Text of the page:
It is estimated that up to 10% of the population identify themselves as lesbian, gay, bisexual or transgendered     . Davis states that if a physician believes they are not seeing any gay or lesbian patients, then they are not asking the right questions. One participant, in an in-depth survey of rural lesbians, said if you think that you don’t have lesbians or gay men as patients, it’s because "people perceive you as not being sensitive... we won’t share with you unless we feel safe."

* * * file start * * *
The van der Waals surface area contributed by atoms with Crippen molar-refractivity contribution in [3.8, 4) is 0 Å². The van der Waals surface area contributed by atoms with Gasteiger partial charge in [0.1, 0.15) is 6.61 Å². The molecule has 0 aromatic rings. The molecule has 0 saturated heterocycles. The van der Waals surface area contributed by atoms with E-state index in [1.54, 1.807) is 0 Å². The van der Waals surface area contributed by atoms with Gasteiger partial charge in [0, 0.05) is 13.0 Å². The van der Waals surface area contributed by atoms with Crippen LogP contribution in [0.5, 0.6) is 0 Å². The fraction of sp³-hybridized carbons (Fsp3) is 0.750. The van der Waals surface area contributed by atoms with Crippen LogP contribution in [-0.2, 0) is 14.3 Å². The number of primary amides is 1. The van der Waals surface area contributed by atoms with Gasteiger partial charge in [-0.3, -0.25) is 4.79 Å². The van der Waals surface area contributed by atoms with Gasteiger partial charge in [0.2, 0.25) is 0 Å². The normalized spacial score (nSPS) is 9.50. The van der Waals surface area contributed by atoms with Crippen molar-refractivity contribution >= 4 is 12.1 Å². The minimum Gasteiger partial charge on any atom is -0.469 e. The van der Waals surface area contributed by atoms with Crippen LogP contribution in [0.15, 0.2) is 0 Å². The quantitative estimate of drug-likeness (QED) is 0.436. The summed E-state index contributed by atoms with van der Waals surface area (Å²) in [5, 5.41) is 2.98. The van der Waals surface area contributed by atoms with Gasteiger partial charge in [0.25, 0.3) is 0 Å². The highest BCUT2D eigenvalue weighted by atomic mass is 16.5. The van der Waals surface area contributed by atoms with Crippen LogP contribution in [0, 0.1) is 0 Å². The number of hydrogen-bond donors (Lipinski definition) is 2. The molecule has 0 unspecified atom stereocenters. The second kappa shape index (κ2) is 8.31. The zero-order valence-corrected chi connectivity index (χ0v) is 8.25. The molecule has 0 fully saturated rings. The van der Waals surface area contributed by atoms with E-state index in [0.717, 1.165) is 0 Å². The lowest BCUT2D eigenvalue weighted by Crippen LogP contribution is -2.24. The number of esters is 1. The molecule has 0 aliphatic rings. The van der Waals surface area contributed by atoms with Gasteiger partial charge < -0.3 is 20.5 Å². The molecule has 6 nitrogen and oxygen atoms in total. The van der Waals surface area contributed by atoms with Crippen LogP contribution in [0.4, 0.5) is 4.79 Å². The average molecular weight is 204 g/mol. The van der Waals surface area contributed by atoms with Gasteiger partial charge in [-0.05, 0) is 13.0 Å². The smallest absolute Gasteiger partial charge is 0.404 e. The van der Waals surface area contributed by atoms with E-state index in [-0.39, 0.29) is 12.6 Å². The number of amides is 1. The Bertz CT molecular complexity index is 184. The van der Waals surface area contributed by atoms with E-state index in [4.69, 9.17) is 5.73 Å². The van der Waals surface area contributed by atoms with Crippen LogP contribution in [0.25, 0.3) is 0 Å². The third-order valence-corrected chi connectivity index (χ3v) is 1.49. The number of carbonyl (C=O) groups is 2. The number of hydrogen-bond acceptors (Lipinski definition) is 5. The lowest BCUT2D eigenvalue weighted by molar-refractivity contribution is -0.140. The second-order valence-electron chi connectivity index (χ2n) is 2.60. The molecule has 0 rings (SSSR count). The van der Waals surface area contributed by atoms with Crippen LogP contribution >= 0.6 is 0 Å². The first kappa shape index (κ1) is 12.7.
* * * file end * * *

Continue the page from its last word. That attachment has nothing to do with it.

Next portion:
While the majority of patients will be heterosexual, a significant minority of patients will not be and for this reason, LGBTI health issues are important for any medical practitioner.
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9. Anonymous [Council on Scientific Affairs, American Medical Association]. Health care needs of gay men and lesbians in the United States. Journal of the American Medical Association. 1996;275(17):1354-1359.
12. Tiemann AK, Kennedy SA, Haga MP. Rural Lesbians' Strategies for Coming Out to Health Care Professionals. In Ponticelli CM, Ed. Gateways to Improving Lesbian Health and Health Care: Opening Doors. pp. 61-75. Binghamton, NY. The Haworth Press, Inc.; 1998.